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Guideline-Based Cancer Pain Management More Effective Than Traditional Approaches
Guideline-based pain management is a targeted approach to addressing pain using a pre-determined treatment plan for patients. In contrast, an "as needed" approach by non-specialty providers is less methodical and its effectiveness varies depending on provider knowledge of pain and treatment intervention as well as patient willingness to report pain and ask for assistance.
The study appears in the November 2003 issue of the American Journal of Managed Care.
"Pain is one of the most commonly feared symptoms of cancer," said David Matchar, M.D., director of the Duke Center for Clinical Health Policy Research and senior author of the paper. "Not all health care providers are equally trained to assess and manage cancer pain. Guidelines can create a level playing field for everyone and it only costs a few pennies more a month to follow these guidelines, but the reduction in pain is significant for patients."
Costs were calculated based on medication cost and all associated fees for anesthesiology and surgical procedures, radiotherapy and physical therapy. After analysis, the guideline-based therapy cost an estimated $1.18 per member of a health-care organization per month; oncology-based care was 95 cents per member per month, and the non-specialty "usual care" cost 65 cents per member per month. Effectiveness of the various strategies was calculated from a re-analysis of the results from a high quality clinical research study of guideline-based cancer pain management.
The guidelines used in the study were based on those issued in 1994 from the U.S. Agency for Health Care Policy and Research (now the Agency for Healthcare Research and Quality) that are based on the World Health Organization's guidelines for cancer pain management called the "WHO Analgesic Ladder." Both set of guidelines utilize round-the-clock long-acting opioids with doses of short-acting opioids as standard. All patients receive non-steroidal analgesics, like aspirin or ibuprofen, or acetaminophen. Opioid side effects are recognized and treated appropriately.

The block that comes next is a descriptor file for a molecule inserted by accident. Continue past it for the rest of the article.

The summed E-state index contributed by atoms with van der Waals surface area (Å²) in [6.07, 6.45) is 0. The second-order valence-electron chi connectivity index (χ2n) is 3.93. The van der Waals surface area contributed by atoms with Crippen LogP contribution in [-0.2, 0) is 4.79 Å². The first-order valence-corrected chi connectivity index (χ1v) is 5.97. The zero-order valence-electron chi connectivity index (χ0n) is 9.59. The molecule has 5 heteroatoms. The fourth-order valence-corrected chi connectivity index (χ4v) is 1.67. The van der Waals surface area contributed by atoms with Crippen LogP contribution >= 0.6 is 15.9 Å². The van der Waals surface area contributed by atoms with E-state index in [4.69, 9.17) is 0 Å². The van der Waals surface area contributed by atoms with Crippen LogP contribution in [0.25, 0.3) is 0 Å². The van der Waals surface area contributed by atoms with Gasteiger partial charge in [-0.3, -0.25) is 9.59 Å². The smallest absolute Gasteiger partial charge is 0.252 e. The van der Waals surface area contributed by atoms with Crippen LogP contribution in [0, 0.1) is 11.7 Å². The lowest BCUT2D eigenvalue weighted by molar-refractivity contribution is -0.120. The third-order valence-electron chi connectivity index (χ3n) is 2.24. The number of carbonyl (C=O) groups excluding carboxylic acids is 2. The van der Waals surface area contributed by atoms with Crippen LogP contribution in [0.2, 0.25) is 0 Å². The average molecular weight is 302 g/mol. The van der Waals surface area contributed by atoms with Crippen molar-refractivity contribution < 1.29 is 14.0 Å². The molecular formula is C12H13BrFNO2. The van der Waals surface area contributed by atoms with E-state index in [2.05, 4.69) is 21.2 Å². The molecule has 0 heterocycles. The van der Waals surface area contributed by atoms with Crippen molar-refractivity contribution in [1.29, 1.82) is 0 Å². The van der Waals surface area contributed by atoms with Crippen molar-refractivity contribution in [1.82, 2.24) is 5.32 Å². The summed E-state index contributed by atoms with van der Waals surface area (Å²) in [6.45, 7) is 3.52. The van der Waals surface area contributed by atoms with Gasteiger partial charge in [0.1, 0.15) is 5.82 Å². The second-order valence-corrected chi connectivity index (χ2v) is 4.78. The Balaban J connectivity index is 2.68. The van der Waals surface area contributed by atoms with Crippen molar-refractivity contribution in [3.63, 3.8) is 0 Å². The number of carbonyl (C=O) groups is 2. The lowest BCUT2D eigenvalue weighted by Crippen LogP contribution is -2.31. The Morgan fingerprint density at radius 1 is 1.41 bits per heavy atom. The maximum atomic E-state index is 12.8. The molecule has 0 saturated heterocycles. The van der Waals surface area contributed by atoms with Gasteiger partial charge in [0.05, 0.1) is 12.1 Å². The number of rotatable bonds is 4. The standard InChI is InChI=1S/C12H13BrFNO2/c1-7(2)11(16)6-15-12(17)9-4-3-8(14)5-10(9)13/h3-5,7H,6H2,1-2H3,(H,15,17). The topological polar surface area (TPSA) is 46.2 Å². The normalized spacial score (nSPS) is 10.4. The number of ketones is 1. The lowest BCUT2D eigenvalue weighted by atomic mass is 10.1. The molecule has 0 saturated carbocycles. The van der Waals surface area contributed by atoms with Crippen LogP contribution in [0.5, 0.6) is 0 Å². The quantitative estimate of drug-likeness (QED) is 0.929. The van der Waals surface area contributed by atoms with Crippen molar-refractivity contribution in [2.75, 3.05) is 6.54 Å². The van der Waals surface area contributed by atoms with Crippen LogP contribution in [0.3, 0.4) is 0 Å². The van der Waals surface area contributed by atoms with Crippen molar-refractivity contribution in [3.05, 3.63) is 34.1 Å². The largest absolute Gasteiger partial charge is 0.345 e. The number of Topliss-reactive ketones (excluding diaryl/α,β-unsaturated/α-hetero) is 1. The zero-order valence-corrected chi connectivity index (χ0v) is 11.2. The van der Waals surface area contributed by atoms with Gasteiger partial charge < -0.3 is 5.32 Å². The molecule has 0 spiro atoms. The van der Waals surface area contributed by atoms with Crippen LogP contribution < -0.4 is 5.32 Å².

From a literature review of the topic, researchers cited that oncologists tended to follow the guidelines above, but they more frequently prescribed short-term opioids and analgesics. They were also one-third less likely to recognize neuropathic pain.
Pain management by non-specialty providers was more difficult to assess because pain management techniques within this group have not been systematically studied; however, assumptions are that pain is sporadically assessed, and round-the-clock dosing with long-acting opioids, use of short term opioids and treatment of neuropathic pain is infrequent.
Matchar and colleagues used their clinical decision and economic analysis model to examine the effectiveness and cost of all of these methods and found that a systematic approach to pain management was far superior to the other two methods.
"In the world of managed care, a few pennies per member per month is not insignificant, but when you consider the dramatic increase in pain relief it stops being so much of an economic issue as it is a humanitarian one," said Matchar.
Matchar said that there are significant barriers that both doctors and patients face when trying to manage cancer pain. Health-care providers are often not trained properly to assess pain, have an inadequate knowledge of proper medications and interventions, and fear side effects and addiction. Patients, too, worry about addiction and side effects, and they also may have a reluctance to complain.
"By following guidelines, you are managing the pain of the patient who will not speak up and you are assisting the provider who may need more guidance when creating a treatment plan. It's a win-win for both patients and providers," said Matchar.
Source: Duke University Medical Center